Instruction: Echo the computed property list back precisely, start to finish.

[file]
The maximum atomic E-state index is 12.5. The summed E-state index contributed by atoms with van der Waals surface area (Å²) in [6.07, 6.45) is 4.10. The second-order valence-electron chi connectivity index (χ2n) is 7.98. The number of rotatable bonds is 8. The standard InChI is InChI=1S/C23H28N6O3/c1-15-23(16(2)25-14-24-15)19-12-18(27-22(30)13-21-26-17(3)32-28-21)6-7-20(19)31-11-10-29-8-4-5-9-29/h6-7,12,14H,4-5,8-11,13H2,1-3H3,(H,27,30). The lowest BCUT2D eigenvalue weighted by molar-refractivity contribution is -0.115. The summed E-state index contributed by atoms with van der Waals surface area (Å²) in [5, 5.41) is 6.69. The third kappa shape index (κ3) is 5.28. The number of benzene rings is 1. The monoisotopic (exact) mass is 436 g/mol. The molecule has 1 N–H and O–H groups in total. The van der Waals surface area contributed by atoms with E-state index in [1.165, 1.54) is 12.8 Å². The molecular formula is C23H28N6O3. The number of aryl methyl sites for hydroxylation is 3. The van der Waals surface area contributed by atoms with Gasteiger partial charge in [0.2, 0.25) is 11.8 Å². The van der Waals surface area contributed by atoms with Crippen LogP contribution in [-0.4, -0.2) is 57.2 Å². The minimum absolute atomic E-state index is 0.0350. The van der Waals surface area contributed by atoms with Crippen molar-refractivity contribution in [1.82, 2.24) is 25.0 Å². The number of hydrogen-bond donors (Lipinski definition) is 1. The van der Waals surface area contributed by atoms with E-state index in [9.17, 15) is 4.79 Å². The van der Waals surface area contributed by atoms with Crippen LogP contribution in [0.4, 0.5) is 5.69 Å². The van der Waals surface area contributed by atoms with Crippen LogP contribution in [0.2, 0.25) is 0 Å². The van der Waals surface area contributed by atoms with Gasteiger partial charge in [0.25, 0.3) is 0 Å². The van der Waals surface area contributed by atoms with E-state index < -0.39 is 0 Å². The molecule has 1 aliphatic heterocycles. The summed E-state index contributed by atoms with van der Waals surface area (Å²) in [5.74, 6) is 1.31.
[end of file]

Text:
The maximum atomic E-state index is 12.5. The summed E-state index contributed by atoms with van der Waals surface area (Å²) in [6.07, 6.45) is 4.10. The second-order valence-electron chi connectivity index (χ2n) is 7.98. The number of rotatable bonds is 8. The standard InChI is InChI=1S/C23H28N6O3/c1-15-23(16(2)25-14-24-15)19-12-18(27-22(30)13-21-26-17(3)32-28-21)6-7-20(19)31-11-10-29-8-4-5-9-29/h6-7,12,14H,4-5,8-11,13H2,1-3H3,(H,27,30). The lowest BCUT2D eigenvalue weighted by molar-refractivity contribution is -0.115. The summed E-state index contributed by atoms with van der Waals surface area (Å²) in [5, 5.41) is 6.69. The third kappa shape index (κ3) is 5.28. The number of benzene rings is 1. The monoisotopic (exact) mass is 436 g/mol. The molecule has 1 N–H and O–H groups in total. The van der Waals surface area contributed by atoms with E-state index in [1.165, 1.54) is 12.8 Å². The molecular formula is C23H28N6O3. The number of aryl methyl sites for hydroxylation is 3. The van der Waals surface area contributed by atoms with Gasteiger partial charge in [0.2, 0.25) is 11.8 Å². The van der Waals surface area contributed by atoms with Crippen LogP contribution in [-0.4, -0.2) is 57.2 Å². The minimum absolute atomic E-state index is 0.0350. The van der Waals surface area contributed by atoms with Crippen molar-refractivity contribution in [1.82, 2.24) is 25.0 Å². The number of hydrogen-bond donors (Lipinski definition) is 1. The van der Waals surface area contributed by atoms with E-state index in [9.17, 15) is 4.79 Å². The van der Waals surface area contributed by atoms with Crippen LogP contribution in [0.4, 0.5) is 5.69 Å². The van der Waals surface area contributed by atoms with Crippen LogP contribution in [0.2, 0.25) is 0 Å². The van der Waals surface area contributed by atoms with Gasteiger partial charge in [0.25, 0.3) is 0 Å². The van der Waals surface area contributed by atoms with E-state index < -0.39 is 0 Å². The molecule has 1 aliphatic heterocycles. The summed E-state index contributed by atoms with van der Waals surface area (Å²) in [5.74, 6) is 1.31.